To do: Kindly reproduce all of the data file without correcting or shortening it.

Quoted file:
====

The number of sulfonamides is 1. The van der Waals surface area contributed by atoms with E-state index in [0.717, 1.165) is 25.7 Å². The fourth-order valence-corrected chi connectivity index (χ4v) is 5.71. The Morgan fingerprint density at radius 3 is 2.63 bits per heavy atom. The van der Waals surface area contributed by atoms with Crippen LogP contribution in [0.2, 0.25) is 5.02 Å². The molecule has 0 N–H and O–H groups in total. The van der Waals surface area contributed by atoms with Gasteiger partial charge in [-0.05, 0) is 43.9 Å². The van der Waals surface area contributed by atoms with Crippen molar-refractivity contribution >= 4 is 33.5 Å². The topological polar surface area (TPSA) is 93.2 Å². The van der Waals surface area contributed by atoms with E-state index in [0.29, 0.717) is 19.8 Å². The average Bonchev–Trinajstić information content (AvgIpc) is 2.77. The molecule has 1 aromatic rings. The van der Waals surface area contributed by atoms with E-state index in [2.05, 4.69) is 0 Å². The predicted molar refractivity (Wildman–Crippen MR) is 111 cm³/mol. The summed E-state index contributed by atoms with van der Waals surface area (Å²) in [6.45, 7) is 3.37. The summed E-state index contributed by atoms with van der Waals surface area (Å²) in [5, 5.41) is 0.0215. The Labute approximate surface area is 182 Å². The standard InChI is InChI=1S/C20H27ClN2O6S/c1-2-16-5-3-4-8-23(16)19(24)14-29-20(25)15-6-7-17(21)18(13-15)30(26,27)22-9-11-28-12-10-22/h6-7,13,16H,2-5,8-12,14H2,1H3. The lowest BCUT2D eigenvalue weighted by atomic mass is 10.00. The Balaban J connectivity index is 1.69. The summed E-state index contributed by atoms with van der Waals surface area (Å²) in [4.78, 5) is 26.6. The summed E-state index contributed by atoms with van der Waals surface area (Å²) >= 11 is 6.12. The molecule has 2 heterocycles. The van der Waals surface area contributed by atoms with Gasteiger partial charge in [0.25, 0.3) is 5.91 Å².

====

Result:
The number of sulfonamides is 1. The van der Waals surface area contributed by atoms with E-state index in [0.717, 1.165) is 25.7 Å². The fourth-order valence-corrected chi connectivity index (χ4v) is 5.71. The Morgan fingerprint density at radius 3 is 2.63 bits per heavy atom. The van der Waals surface area contributed by atoms with Crippen LogP contribution in [0.2, 0.25) is 5.02 Å². The molecule has 0 N–H and O–H groups in total. The van der Waals surface area contributed by atoms with Gasteiger partial charge in [-0.05, 0) is 43.9 Å². The van der Waals surface area contributed by atoms with Crippen molar-refractivity contribution >= 4 is 33.5 Å². The topological polar surface area (TPSA) is 93.2 Å². The van der Waals surface area contributed by atoms with E-state index in [0.29, 0.717) is 19.8 Å². The average Bonchev–Trinajstić information content (AvgIpc) is 2.77. The molecule has 1 aromatic rings. The van der Waals surface area contributed by atoms with E-state index in [2.05, 4.69) is 0 Å². The predicted molar refractivity (Wildman–Crippen MR) is 111 cm³/mol. The summed E-state index contributed by atoms with van der Waals surface area (Å²) in [6.45, 7) is 3.37. The summed E-state index contributed by atoms with van der Waals surface area (Å²) in [5, 5.41) is 0.0215. The Labute approximate surface area is 182 Å². The standard InChI is InChI=1S/C20H27ClN2O6S/c1-2-16-5-3-4-8-23(16)19(24)14-29-20(25)15-6-7-17(21)18(13-15)30(26,27)22-9-11-28-12-10-22/h6-7,13,16H,2-5,8-12,14H2,1H3. The lowest BCUT2D eigenvalue weighted by atomic mass is 10.00. The Balaban J connectivity index is 1.69. The summed E-state index contributed by atoms with van der Waals surface area (Å²) in [4.78, 5) is 26.6. The summed E-state index contributed by atoms with van der Waals surface area (Å²) >= 11 is 6.12. The molecule has 2 heterocycles. The van der Waals surface area contributed by atoms with Gasteiger partial charge in [0.25, 0.3) is 5.91 Å².